Introgression of maize diversity for drought tolerance: subtropical maize landraces as source of new positive variants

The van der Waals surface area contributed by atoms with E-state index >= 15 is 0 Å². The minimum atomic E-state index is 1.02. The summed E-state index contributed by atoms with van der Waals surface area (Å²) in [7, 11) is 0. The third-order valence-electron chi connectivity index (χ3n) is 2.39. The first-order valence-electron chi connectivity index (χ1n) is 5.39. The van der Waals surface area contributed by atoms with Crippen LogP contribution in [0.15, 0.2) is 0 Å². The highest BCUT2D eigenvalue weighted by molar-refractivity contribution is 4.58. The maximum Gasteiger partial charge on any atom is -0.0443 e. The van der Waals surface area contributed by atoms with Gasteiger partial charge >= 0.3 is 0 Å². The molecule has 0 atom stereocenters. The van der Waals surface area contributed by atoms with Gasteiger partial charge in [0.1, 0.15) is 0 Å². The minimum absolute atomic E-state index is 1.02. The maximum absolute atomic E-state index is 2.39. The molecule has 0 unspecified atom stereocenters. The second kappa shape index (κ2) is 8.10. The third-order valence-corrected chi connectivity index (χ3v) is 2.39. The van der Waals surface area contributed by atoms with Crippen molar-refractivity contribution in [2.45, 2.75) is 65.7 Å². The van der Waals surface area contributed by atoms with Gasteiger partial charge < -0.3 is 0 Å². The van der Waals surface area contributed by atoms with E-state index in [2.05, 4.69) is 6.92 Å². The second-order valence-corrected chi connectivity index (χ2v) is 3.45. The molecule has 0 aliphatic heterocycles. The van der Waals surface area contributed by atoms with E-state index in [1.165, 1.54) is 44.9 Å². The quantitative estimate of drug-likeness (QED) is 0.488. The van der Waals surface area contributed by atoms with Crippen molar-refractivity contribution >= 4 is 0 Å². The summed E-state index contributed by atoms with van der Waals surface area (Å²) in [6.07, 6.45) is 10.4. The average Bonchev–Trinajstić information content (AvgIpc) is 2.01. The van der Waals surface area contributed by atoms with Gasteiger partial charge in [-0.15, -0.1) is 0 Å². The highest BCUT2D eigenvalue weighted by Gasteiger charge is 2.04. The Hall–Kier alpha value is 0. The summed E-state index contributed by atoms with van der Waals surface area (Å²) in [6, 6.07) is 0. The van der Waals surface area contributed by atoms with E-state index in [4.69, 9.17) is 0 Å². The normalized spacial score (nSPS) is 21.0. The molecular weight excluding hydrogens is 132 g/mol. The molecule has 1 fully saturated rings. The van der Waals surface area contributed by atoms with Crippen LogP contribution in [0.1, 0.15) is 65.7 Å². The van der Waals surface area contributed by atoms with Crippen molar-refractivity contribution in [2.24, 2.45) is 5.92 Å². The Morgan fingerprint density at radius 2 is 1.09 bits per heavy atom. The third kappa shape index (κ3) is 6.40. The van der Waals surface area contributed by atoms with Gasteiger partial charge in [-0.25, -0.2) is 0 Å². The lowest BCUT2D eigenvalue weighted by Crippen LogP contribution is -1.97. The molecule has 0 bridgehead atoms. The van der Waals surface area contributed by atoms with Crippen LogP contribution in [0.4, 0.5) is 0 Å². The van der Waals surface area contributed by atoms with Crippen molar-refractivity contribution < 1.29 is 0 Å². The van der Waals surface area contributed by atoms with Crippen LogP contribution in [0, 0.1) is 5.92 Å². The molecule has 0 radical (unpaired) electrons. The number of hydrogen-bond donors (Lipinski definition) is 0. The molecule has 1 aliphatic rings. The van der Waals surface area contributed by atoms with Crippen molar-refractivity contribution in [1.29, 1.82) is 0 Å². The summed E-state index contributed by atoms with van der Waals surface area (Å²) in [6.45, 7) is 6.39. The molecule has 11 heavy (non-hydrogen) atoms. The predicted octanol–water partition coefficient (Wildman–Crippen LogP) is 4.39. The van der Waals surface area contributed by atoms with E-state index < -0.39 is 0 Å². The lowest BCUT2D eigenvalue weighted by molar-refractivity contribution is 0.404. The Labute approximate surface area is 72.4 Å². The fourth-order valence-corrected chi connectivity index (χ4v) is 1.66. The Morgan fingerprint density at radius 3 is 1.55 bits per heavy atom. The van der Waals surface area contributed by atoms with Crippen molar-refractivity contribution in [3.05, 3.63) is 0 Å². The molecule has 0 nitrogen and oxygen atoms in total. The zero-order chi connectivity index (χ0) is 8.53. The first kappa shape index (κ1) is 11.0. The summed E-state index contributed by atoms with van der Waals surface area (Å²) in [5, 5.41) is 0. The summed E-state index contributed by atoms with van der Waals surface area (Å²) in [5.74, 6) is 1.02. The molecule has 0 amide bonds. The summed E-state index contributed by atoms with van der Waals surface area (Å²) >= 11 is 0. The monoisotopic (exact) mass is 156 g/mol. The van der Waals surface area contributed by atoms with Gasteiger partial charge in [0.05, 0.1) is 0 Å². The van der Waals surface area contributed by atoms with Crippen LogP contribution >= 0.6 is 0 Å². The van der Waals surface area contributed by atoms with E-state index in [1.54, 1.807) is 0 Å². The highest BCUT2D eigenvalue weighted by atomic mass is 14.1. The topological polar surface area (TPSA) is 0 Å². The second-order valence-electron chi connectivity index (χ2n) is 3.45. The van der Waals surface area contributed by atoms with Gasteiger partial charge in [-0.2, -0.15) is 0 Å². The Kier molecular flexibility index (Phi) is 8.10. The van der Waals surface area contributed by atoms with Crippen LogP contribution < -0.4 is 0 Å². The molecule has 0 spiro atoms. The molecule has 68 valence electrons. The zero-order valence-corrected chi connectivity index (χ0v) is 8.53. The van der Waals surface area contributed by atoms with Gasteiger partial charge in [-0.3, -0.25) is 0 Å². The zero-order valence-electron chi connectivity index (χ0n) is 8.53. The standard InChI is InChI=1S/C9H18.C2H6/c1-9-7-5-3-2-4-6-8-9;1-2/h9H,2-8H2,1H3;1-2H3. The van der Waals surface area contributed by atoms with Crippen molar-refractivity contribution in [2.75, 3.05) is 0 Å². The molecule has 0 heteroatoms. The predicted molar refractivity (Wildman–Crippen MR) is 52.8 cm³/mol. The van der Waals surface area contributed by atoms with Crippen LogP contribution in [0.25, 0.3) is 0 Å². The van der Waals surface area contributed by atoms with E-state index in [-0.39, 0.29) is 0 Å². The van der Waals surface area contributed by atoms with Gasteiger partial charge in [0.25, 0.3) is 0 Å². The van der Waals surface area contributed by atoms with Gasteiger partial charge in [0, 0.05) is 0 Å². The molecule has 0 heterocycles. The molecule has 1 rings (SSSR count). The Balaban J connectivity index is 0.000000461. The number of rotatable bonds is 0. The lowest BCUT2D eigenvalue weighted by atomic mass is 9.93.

Current climate change models predict an increased frequency and intensity of drought for much of the developing world within the next 30 years. These events will negatively affect maize yields, potentially leading to economic and social instability in many smallholder farming communities. Knowledge about the genetic resources available for traits related to drought tolerance has great importance in developing breeding program strategies. The aim of this research was to study a maize landrace introgression panel to identify chromosomal regions associated with a drought tolerance index. For that, we performed Genome-Wide Association Study (GWAS) on 1326 landrace progenies developed by the CIMMYT Genetic Resources Program, originating from 20 landraces populations collected in arid regions. Phenotypic data were obtained from early testcross trials conducted in three sites and two contrasting irrigation environments, full irrigation (well-watered) and reduced irrigation (drought). The populations were genotyped using the DArTSeq® platform, and a final set of 5,695 SNPs markers was used. The genotypic values were estimated using spatial adjustment in a two-stage analysis. First, we performed the individual analysis for each site/irrigation treatment combination. The best linear unbiased estimates (BLUEs) were used to calculate the Harmonic Mean of Relative Performance (HMRP) as a drought tolerance index for each testcross. The second stage was a joint analysis, which was performed using the HMRP to obtain the best linear unbiased predictions (BLUPs) of the index for each genotype. Then, GWAS was performed to determine the marker-index associations and the marker-Grain Yield (GY) associations for the two irrigation treatments. We detected two significant markers associated with the drought-tolerance index, four associated with GY in drought condition, and other four associated with GY in irrigated conditions each. Although each of these markers explained less than 0.1% of the phenotypic variation for the index and GY, we found two genes likely related to the plant response to drought stress. For these markers, alleles from landraces provide a slightly higher yield under drought conditions. Our results indicate that the positive diversity delivered by landraces are still present on the backcrosses and this is a potential breeding strategy for improving maize for drought tolerance and for trait introgression bringing new superior allelic diversity from landraces to breeding populations.